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President of Bell Media Kevin Crull delivers his keynote speech on November 18, 2013. A Bell Media spokeswoman confirmed to The Canadian Press that it plans to shutter all of the Viewer’s Choice channels on Sept. 30.DAVE CHAN/The Globe and Mail

Viewer's Choice, the pay-per-view movie and live event service that was once dominant in Eastern Canada, will soon be part of the entertainment graveyard alongside the VHS tape and Laserdisc.

A Bell Media spokeswoman confirmed to The Canadian Press on Tuesday that it plans to shutter all of the Viewer's Choice channels on Sept. 30.

The decision comes after Bell, which is owned by BCE Inc., became majority owner of the service when it acquired the assets from Astral last year. The remainder of the operation is held by fellow telecom company Rogers Communications.

"The two co-owners ... both have their own pay-per-view services and thus feel there is no need to keep the service operating as a standalone entity," said Bell Media spokeswoman Amy Doary in an e-mailed statement.

"(Viewers Choice) will be working with its affiliate partners to ensure that a smooth transition to another provider of pay-per-view will occur."

Doary said the decision will result in one employee layoff.

Launched in 1991, Viewer's Choice promoted its services as an alternative to the video store, offering recent movies for a comparable price to customers in Eastern Canada. Since then it has expanded to serve the entire country under a chance in its licence from broadcast regulators.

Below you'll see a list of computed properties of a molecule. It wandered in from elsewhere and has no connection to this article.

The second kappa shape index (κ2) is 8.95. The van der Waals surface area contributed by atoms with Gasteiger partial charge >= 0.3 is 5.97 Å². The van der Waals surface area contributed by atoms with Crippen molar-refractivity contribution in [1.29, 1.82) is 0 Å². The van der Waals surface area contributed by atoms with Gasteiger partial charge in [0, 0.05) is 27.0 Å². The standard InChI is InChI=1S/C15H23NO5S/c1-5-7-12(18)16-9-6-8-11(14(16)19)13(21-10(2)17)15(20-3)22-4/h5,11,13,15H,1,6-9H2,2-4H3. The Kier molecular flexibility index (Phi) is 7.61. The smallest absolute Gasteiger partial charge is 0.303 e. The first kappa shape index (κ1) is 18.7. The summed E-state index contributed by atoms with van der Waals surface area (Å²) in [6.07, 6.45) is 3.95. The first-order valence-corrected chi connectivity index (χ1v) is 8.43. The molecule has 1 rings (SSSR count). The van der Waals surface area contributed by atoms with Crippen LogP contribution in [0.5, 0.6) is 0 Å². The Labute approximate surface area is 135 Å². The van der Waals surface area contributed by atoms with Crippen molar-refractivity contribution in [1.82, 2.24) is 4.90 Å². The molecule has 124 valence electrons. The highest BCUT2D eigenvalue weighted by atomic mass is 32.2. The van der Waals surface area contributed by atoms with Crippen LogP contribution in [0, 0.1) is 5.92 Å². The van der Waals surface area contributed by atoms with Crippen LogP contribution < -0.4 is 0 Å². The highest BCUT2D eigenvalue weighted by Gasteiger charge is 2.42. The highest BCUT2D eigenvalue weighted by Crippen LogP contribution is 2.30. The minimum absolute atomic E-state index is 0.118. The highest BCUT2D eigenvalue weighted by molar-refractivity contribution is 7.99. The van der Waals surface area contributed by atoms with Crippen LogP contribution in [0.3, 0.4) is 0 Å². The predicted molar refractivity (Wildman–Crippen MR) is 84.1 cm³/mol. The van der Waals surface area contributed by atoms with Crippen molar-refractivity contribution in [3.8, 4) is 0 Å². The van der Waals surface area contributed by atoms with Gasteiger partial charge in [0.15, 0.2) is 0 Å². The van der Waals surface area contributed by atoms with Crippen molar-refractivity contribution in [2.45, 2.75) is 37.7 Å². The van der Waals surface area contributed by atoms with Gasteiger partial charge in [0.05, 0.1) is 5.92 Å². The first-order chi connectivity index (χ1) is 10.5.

For years it was also the exclusive Canadian provider of major sporting events like Wrestlemania from the WWE and helped build the reputation of mixed martial arts company the Ultimate Fighting Championship.

The channels also became the home for various other event programming like concert series, boxing matches and pornographic entertainment.

However, the over-the-air concept became dated with the invention of on-demand services that deliver movies with the press of a button, rather than waiting for a specific start time.

Some of the country's largest cable providers have already found homes for their live sports per-per-view programming or alternatives for movies.

Rogers owns Sportsnet PPV, which shows out-of-market sporting events, while Bell owns a competing pay-per-view movie service called Vu.

In Quebec, cable provider Videotron operates French-language pay-per-view channels under the name Canal Indigo.

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